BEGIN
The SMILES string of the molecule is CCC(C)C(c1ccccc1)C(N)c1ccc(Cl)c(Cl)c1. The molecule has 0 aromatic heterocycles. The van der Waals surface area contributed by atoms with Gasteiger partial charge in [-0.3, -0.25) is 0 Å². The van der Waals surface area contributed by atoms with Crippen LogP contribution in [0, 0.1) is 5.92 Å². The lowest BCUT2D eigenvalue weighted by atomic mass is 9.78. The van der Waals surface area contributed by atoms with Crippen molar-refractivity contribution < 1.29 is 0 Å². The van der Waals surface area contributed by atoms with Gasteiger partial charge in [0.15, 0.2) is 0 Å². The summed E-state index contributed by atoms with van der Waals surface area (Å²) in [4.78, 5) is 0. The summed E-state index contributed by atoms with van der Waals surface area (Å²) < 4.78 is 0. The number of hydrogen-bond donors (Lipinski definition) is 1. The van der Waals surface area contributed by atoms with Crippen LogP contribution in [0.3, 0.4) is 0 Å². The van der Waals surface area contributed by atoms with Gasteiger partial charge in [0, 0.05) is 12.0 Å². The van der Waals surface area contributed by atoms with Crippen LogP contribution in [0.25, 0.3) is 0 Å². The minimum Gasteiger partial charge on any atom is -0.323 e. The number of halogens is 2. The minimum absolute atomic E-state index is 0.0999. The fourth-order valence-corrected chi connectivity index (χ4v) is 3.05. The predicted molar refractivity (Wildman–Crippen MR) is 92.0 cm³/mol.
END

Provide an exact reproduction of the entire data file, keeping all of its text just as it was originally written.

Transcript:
The SMILES string of the molecule is CCC(C)C(c1ccccc1)C(N)c1ccc(Cl)c(Cl)c1. The molecule has 0 aromatic heterocycles. The van der Waals surface area contributed by atoms with Gasteiger partial charge in [-0.3, -0.25) is 0 Å². The van der Waals surface area contributed by atoms with Crippen LogP contribution in [0, 0.1) is 5.92 Å². The lowest BCUT2D eigenvalue weighted by atomic mass is 9.78. The van der Waals surface area contributed by atoms with Crippen molar-refractivity contribution < 1.29 is 0 Å². The van der Waals surface area contributed by atoms with Gasteiger partial charge in [0.15, 0.2) is 0 Å². The summed E-state index contributed by atoms with van der Waals surface area (Å²) in [4.78, 5) is 0. The summed E-state index contributed by atoms with van der Waals surface area (Å²) < 4.78 is 0. The number of hydrogen-bond donors (Lipinski definition) is 1. The van der Waals surface area contributed by atoms with Crippen LogP contribution in [0.3, 0.4) is 0 Å². The van der Waals surface area contributed by atoms with Gasteiger partial charge in [0, 0.05) is 12.0 Å². The van der Waals surface area contributed by atoms with Crippen LogP contribution in [0.25, 0.3) is 0 Å². The minimum Gasteiger partial charge on any atom is -0.323 e. The number of halogens is 2. The minimum absolute atomic E-state index is 0.0999. The fourth-order valence-corrected chi connectivity index (χ4v) is 3.05. The predicted molar refractivity (Wildman–Crippen MR) is 92.0 cm³/mol.